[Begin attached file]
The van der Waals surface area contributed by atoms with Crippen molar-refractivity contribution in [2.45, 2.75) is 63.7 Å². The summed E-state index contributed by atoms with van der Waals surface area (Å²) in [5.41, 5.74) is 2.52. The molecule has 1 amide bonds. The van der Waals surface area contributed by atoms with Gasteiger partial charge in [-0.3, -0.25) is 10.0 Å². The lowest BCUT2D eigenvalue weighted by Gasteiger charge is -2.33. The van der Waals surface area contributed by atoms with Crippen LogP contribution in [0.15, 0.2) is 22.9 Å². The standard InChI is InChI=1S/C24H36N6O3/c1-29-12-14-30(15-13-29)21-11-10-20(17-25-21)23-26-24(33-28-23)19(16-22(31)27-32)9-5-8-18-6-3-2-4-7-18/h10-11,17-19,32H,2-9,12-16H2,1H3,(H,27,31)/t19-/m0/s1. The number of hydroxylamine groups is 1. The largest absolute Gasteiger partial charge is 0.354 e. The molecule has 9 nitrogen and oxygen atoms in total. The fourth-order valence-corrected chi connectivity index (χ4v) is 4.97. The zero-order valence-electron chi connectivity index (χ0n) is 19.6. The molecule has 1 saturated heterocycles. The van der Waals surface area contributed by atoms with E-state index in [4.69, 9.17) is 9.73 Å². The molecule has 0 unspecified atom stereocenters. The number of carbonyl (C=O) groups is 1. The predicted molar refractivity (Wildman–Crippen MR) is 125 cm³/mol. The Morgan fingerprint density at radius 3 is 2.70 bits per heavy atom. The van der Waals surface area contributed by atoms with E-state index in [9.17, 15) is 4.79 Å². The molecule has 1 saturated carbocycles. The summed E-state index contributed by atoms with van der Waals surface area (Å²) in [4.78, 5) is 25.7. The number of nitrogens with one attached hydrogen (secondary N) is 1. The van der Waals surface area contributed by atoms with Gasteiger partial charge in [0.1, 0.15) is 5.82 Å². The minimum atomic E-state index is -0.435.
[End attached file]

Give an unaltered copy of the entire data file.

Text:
The van der Waals surface area contributed by atoms with Crippen molar-refractivity contribution in [2.45, 2.75) is 63.7 Å². The summed E-state index contributed by atoms with van der Waals surface area (Å²) in [5.41, 5.74) is 2.52. The molecule has 1 amide bonds. The van der Waals surface area contributed by atoms with Gasteiger partial charge in [-0.3, -0.25) is 10.0 Å². The lowest BCUT2D eigenvalue weighted by Gasteiger charge is -2.33. The van der Waals surface area contributed by atoms with Crippen LogP contribution in [0.15, 0.2) is 22.9 Å². The standard InChI is InChI=1S/C24H36N6O3/c1-29-12-14-30(15-13-29)21-11-10-20(17-25-21)23-26-24(33-28-23)19(16-22(31)27-32)9-5-8-18-6-3-2-4-7-18/h10-11,17-19,32H,2-9,12-16H2,1H3,(H,27,31)/t19-/m0/s1. The number of hydroxylamine groups is 1. The largest absolute Gasteiger partial charge is 0.354 e. The molecule has 9 nitrogen and oxygen atoms in total. The fourth-order valence-corrected chi connectivity index (χ4v) is 4.97. The zero-order valence-electron chi connectivity index (χ0n) is 19.6. The molecule has 1 saturated heterocycles. The van der Waals surface area contributed by atoms with E-state index in [4.69, 9.17) is 9.73 Å². The molecule has 0 unspecified atom stereocenters. The number of carbonyl (C=O) groups is 1. The predicted molar refractivity (Wildman–Crippen MR) is 125 cm³/mol. The Morgan fingerprint density at radius 3 is 2.70 bits per heavy atom. The van der Waals surface area contributed by atoms with E-state index in [9.17, 15) is 4.79 Å². The molecule has 1 saturated carbocycles. The summed E-state index contributed by atoms with van der Waals surface area (Å²) in [4.78, 5) is 25.7. The number of nitrogens with one attached hydrogen (secondary N) is 1. The van der Waals surface area contributed by atoms with Gasteiger partial charge in [0.1, 0.15) is 5.82 Å². The minimum atomic E-state index is -0.435.